We can’t always have a convergence of singer/songwriters at our dinner parties. But we can host a House Party and bring in performers that are coming through town. I bet we can do that with small theatre too. It had great planning and Miche and Hector created an evening I won’t forget.  I’d rather go to concerts like this, I think, than sit in a large auditorium.  Here I was a few feet away, and food and drink were handy.  Like an Irish Pub, in some ways.  But in your home.

House Parties eliminate having to make the modern choice between a night at home with the family or going out to a show. It takes us back to a place where we relied on each other. They brought the show to their home, and brought us to their home too. As Laurel Parry (now known as Larry) said to open the night. “Either we’re very cutting edge or we’re reviving an old practice–or maybe a bit a both.” Blogs have talked about this new phenomenon before and websites telling you how to host a gig like Concerts in Your Home.

But I think the one at Hector and Miche’s went really well. Maybe they were cutting edge, maybe just wanting to find an intimate way to have music in their home. Maybe we only remembered something we forgot we needed. I’m just glad that, clapping and stomping our way into the night, we all remembered it together, .

Star Wars Barbershop: Moosebutter and Corey Vidal

Corey Vidal and Moosebutter were nominated for the People’s Choice Awards for Vidal’s video rendition of Moosebutter’s song. Moosebutter is an acapella group, and they took several of John William’s soundtrack themes and wrote Star Wars lyrics to them. What’s ironic, now, is that whenever I hear John Williams’ Indiana Jones theme, I think of Star Wars—“Fly the Fal-CON through an as-ter-oid!” and when I hear Jaws, I think, “Wooooo-KIE, Woooooo-KIE; Some-one get this walk-ing car-pet.” Fitting, perhaps, because John Williams is identified with Star Wars —and while we may remember all these great themes, I wonder if when we hear them, we say: Williams also wrote the Star Wars theme. Notice that Moosebutter doesn’t sing anything from Star Wars but you feel as if you’ve heard that theme too. An Aural Illusion, or an Aural Allusion. Hmmm.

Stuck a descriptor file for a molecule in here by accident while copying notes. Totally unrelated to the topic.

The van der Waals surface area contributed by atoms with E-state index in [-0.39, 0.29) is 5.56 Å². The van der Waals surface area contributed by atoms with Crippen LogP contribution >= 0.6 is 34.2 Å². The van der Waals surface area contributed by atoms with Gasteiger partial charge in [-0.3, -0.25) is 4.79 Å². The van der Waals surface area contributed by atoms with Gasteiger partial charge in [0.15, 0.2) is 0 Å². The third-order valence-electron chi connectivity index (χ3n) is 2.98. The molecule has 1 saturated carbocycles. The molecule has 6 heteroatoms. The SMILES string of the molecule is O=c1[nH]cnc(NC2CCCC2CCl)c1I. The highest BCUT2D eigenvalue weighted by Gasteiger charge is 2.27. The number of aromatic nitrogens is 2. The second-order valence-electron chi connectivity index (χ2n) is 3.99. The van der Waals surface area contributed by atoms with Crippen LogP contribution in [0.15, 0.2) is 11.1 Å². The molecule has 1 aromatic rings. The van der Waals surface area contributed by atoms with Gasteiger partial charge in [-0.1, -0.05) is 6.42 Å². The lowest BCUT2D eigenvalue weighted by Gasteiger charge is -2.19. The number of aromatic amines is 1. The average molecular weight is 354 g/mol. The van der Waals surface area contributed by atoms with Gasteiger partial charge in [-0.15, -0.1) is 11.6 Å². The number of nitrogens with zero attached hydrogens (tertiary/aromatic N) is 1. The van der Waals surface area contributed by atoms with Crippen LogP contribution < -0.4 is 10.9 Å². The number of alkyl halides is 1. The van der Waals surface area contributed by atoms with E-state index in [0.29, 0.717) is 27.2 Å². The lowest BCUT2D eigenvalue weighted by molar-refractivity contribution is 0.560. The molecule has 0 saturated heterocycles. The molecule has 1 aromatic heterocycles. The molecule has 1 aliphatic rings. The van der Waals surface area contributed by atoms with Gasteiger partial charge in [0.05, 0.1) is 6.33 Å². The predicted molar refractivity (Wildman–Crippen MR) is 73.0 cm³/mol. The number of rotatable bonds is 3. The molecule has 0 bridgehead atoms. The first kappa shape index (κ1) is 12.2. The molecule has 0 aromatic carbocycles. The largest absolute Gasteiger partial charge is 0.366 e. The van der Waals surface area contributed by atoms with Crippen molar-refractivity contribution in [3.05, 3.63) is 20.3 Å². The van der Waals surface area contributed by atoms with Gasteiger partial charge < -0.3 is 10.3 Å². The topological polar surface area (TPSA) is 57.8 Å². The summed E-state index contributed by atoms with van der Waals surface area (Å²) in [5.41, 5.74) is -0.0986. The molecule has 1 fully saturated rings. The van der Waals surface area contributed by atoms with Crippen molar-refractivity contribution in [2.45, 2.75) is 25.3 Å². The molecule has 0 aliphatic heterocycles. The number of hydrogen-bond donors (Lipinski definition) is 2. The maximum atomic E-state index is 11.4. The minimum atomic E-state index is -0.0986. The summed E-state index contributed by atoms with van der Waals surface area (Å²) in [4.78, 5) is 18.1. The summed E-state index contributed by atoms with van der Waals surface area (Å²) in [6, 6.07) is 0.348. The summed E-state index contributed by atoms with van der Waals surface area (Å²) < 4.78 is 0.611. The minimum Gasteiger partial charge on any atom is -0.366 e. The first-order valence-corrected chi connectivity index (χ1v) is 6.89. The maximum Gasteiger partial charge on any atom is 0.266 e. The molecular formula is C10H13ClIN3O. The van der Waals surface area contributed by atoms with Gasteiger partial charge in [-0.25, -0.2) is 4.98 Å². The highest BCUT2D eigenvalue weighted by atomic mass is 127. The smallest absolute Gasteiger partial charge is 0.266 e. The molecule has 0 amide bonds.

Corey got a lot of flack for lipsynching to Moosebutter’s song—but if you look at Youtube right now, there are hundreds of imitators of Vidal’s video. Though scolded for being unoriginal, Vidal brought a new form–the Brady Bunch Look Four Part Harmony Video. He deserves credit for the form, as well as the idea to take Moosebutter’s song and put it in a popular venue like Youtube. In many ways, Vidal has bumped up the recognition of Moosebutter’s songs–like a mass market ad campaign. In the same way a commercial that borrows a song from an obscure group can suddenly bring attention to that group, Corey brought attention to Moosebutter. The video received more than 3 million hits. Moosebutter thought it was great, and rumor has it, they have a contract with Warner Music–which may be why the video on this blog entry might not work. Moosebutter gave Corey their blessing to do the video–and Corey gave his blessing to the Video Response that Moosebutter made. Corey even put it on his Youtube showcase so it would get as many hits.  Vidal, in the end, was showcasing his video talents–what he could do with an interesting song. This is the heart, by the way, of Creative Commons License—and lookie there, the attention got people a big contract!  Woo-hoo!  (Except there’s bound to be more control on HOW things are distributed, shown, played with….)

Anyway, reception of creativity is often just as interesting as the creativity itself.

The Star Trek Barbershop Quartet: Hi-Fidelity

How fun is this?  Barbershop and Kirk and Spock.  The second one–they speak about beaming down to a Barbershop Quartet contest…. enjoy.

And then another one.  Hi-Fidelity is the group and they are participating in a Barbershop Quartet contest.

Grant and Lyall, if you were looking for a way to adapt the show towards those baby boomers….I’m wondering if we could alter the barbershop scene…..

Just kidding.  😉  Live Long and Prosper.